I don't regret to have bought Total War: Warhammer at half price, but more would have been too much. Which also means that I am not in the market for $20 DLCs to make the elves a playable race, or similar nonsense. Most of the negative comments on Steam are about the DLC policy. The other advantage of waiting for a sale is avoiding the early bugs, which Total War games frequently have. So up to now I haven't encountered any major bugs. The AI still isn't the most brilliant (never was in the series), but the game is quite playable as it is.

Defensive buildings are actually a must in major cities, and generally a good option in most border cities as well (they basically force the enemy to siege you instead of instantly attacking, letting you move an army to save the city). Mid-late game once you have expanded, cities that are no longer on a boarder can have their defensive building converted into something else. The big exception to this are cities with unique buildings/units; generally those you want to focus around the unique aspect.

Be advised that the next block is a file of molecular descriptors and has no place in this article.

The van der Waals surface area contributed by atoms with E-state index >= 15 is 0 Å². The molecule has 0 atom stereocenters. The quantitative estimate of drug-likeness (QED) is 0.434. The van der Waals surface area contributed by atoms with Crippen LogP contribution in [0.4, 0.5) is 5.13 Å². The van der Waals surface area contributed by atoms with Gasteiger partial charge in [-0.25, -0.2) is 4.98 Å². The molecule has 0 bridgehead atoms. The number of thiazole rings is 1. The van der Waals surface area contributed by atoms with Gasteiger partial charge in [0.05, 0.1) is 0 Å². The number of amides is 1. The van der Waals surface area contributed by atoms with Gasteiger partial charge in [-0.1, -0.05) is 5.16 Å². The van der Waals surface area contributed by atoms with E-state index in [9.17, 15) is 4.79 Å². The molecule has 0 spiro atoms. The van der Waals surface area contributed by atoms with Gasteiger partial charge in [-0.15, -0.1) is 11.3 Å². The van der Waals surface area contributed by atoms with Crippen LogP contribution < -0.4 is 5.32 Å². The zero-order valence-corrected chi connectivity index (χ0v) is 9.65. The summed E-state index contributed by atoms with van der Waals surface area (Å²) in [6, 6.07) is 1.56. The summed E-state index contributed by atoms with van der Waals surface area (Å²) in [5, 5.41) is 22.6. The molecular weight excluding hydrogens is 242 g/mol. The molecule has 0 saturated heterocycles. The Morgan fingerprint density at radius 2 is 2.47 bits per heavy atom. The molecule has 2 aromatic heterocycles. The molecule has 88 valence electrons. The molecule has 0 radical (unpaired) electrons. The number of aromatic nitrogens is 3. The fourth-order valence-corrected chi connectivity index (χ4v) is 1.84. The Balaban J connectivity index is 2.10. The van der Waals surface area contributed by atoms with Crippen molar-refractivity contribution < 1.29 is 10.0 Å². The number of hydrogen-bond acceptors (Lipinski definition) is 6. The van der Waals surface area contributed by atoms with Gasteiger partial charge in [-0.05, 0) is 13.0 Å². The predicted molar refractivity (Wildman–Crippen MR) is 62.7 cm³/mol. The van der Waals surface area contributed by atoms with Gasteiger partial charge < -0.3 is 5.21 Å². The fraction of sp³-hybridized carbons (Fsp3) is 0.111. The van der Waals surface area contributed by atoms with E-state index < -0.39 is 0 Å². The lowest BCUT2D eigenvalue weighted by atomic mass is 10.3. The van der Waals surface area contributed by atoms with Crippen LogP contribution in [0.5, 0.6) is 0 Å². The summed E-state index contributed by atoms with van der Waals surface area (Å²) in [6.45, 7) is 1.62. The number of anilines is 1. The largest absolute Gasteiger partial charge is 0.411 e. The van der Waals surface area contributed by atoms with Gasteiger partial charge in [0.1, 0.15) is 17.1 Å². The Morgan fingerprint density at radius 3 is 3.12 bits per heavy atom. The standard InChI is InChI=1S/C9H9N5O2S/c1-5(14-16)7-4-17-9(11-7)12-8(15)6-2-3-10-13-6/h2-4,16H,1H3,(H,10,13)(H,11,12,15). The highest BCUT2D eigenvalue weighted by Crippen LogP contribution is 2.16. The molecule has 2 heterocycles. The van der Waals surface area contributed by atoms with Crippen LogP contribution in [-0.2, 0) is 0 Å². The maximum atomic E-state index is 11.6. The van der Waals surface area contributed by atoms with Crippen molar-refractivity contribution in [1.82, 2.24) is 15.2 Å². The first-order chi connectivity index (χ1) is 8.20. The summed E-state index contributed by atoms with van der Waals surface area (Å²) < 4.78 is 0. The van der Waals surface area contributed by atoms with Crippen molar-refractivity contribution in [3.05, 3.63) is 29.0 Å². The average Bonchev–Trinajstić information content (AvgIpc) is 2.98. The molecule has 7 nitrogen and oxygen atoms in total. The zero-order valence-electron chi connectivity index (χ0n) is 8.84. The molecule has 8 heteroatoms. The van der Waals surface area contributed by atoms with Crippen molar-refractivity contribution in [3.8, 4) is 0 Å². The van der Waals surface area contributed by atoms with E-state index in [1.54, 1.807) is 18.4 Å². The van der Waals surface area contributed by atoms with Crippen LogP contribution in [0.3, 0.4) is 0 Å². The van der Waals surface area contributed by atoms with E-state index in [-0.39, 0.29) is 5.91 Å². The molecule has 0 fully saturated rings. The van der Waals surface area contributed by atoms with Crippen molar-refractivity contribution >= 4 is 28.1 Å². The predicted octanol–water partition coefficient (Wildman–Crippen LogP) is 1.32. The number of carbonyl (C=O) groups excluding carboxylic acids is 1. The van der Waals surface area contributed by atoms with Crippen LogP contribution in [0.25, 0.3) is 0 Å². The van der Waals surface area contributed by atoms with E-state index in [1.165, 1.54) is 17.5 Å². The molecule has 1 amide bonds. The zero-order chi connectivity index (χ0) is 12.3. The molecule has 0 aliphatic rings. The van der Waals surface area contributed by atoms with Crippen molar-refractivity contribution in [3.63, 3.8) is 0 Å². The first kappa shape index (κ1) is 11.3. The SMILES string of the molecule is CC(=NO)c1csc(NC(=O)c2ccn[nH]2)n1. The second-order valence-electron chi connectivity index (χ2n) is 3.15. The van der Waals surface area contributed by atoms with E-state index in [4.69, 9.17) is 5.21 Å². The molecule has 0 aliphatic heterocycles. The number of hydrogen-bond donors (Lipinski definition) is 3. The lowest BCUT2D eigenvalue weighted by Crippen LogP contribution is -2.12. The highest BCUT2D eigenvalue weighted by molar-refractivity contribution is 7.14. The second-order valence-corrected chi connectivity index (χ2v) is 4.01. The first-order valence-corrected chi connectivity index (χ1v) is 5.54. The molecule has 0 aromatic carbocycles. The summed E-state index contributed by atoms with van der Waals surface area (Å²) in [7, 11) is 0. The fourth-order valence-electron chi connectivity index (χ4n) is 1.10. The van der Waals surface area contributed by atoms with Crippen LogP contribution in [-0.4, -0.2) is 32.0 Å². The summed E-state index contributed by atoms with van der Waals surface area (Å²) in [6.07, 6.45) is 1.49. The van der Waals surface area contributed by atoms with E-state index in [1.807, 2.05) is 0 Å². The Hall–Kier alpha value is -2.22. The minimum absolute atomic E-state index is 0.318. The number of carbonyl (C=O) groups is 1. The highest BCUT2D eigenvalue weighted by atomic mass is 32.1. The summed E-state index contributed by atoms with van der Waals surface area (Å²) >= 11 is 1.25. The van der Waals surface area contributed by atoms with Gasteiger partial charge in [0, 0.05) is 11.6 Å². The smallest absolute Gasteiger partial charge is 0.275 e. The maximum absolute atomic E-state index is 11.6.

Tunneling lets you cross impassible mountains only if you have enough movement to reach the other side. Early game this is less helpful as your movement is lower, but gets more helpful late game. Also tunnel mode is generally faster over rough terrain.
I am also playing TW Warhammer. Liking it a lot. I love how different the various faction campaigns feel. This is partly because combat styles are different but also because the aims and objectives are different.